component gets to decide what direction the sensors point in, and
what filters are used to pre-process the sensory inputs. If noise
has a negative impact on performance, it will be avoided.
Other modular components have been proposed, but most of them fit fairly
easily into the modelling, forecasting and evaluation framework:
- Move generation - here the generation of actions
would be part of the forecasting component.
- Quiescence detection - here, avoiding position
evaluation under dynamic conditions is seen as being the terminal
part of the tree-pruning process - and as part of the forecasting
- Branch detection - if the modelling component
outputs a probability density function over possible outcomes,
then branch detection becomes relatively simple - since branch
points are places where the current state has multiple probable
successors. Branch detection would be part of the forecasting
- Forgetting is another common component. Here we
regard forgetting as being a part of the modelling engine. Neural
networks manage their own forgetting.
Classical tree search algorithms will repeatedly reset the modelling component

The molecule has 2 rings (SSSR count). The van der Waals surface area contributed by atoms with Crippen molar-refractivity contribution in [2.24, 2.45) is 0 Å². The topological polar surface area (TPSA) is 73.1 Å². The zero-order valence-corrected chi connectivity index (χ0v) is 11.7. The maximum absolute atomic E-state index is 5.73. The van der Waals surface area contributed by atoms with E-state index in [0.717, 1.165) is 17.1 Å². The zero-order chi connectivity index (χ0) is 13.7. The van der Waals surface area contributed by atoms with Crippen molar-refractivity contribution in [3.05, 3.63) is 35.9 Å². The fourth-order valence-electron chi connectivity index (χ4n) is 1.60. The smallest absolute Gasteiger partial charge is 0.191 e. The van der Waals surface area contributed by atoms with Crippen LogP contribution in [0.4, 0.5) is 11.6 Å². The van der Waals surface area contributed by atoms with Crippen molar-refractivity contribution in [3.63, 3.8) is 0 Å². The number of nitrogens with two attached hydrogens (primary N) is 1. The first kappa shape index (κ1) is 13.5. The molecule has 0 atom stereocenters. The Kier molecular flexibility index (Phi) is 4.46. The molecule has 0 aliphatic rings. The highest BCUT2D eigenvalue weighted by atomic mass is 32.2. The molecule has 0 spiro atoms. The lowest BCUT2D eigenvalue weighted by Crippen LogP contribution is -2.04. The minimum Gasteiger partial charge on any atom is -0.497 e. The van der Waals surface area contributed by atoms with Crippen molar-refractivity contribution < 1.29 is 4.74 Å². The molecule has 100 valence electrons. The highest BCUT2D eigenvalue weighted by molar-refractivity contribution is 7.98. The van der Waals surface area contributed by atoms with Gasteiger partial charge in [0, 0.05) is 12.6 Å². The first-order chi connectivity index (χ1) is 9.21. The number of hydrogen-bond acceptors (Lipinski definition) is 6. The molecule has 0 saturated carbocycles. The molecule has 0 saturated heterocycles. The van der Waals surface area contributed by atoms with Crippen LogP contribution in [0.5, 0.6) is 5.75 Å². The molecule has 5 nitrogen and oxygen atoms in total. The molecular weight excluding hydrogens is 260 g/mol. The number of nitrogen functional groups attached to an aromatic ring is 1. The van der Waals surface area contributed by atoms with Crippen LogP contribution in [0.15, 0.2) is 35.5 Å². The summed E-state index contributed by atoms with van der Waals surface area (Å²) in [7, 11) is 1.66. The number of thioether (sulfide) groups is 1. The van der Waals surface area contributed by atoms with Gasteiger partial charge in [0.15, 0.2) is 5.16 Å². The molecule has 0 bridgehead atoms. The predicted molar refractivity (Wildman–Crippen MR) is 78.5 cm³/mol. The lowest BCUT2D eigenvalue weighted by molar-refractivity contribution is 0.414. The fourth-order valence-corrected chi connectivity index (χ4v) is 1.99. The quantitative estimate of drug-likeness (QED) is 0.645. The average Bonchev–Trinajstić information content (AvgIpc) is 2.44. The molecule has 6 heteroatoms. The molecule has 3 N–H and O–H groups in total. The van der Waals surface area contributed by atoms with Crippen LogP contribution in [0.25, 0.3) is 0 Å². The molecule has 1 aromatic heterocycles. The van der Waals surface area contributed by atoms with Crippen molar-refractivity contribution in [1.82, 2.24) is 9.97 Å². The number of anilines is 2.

to a previous state. Assuming that "backing up" the modelling component is
an expensive operation, one implementation possibility is to make the
modelling component using reversible logic - so it can be run backwards to
recover its previous state. Although reversibility is not high on the agenda for
many neural network researchers, there are standard techniques for constructing
reversible systems out of irreversible ones - for example in the theory of
cellular automata. So making a reversible neural network should not be
Most tree search algorithms are well placed to take advantage of parallel
execution. The problem here is again that copying the modelling component
is likely to be an expensive operation. A plausible approach here is to
maintain multiple copies, and feed them identical sensory inputs. Error
detection and correction algorithms could be employed to ensure that the
copies don't get out-of-sync over time due to sources of indeterminism.
Another possibility is to allow humans to evaluate the solutions. Here,
modelling and forecasting components are the same, but the resulting outcomes
are shown to humans - instead of being fed into an evaluation function.
Here, machine intelligence is used to increase human forecasting abilities -
without affecting human values. Of course, this option would have
an associated performance degradation.
One problem not solved by the "deep prediction" approach involves
translating from sensory inputs to a world model. It would be nice to
feed a world model (rather than sensory inputs) to the evaluation
component. If you feed sensory inputs to the modelling component,
it is natural to have it output a probability distribution over
expected sensory inputs - and then reward close matches between
actual and expected perceptions. The modelling component necessarily
builds a world model in this case - but doesn't directly